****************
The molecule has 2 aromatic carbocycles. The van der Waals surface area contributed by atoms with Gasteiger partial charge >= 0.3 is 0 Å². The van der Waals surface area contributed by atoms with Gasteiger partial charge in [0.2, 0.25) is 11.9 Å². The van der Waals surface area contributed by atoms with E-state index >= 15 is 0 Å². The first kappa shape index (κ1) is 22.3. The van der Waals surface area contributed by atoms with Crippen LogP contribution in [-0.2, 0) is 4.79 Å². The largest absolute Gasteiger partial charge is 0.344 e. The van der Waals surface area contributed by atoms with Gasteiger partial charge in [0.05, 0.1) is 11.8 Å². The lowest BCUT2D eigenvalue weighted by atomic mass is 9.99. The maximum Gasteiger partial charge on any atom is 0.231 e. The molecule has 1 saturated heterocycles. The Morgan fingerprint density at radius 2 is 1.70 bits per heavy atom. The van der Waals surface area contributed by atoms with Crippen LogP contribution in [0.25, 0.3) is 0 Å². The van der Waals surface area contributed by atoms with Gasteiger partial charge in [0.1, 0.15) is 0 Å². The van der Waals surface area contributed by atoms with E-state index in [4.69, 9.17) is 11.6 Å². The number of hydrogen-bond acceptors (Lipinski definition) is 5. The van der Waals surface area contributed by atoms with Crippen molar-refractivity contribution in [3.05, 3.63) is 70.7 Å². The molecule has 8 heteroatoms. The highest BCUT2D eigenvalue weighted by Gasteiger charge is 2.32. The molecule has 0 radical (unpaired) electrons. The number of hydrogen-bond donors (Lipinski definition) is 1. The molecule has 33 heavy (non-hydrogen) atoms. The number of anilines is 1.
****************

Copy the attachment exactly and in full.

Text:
The molecule has 2 aromatic carbocycles. The van der Waals surface area contributed by atoms with Gasteiger partial charge >= 0.3 is 0 Å². The van der Waals surface area contributed by atoms with Gasteiger partial charge in [0.2, 0.25) is 11.9 Å². The van der Waals surface area contributed by atoms with E-state index >= 15 is 0 Å². The first kappa shape index (κ1) is 22.3. The van der Waals surface area contributed by atoms with Crippen LogP contribution in [-0.2, 0) is 4.79 Å². The largest absolute Gasteiger partial charge is 0.344 e. The van der Waals surface area contributed by atoms with Gasteiger partial charge in [0.05, 0.1) is 11.8 Å². The lowest BCUT2D eigenvalue weighted by atomic mass is 9.99. The maximum Gasteiger partial charge on any atom is 0.231 e. The molecule has 1 saturated heterocycles. The Morgan fingerprint density at radius 2 is 1.70 bits per heavy atom. The van der Waals surface area contributed by atoms with Crippen LogP contribution in [0.25, 0.3) is 0 Å². The van der Waals surface area contributed by atoms with Gasteiger partial charge in [0.1, 0.15) is 0 Å². The van der Waals surface area contributed by atoms with E-state index in [4.69, 9.17) is 11.6 Å². The number of hydrogen-bond acceptors (Lipinski definition) is 5. The van der Waals surface area contributed by atoms with Crippen molar-refractivity contribution in [3.05, 3.63) is 70.7 Å². The molecule has 8 heteroatoms. The highest BCUT2D eigenvalue weighted by Gasteiger charge is 2.32. The molecule has 0 radical (unpaired) electrons. The number of hydrogen-bond donors (Lipinski definition) is 1. The molecule has 33 heavy (non-hydrogen) atoms. The number of anilines is 1.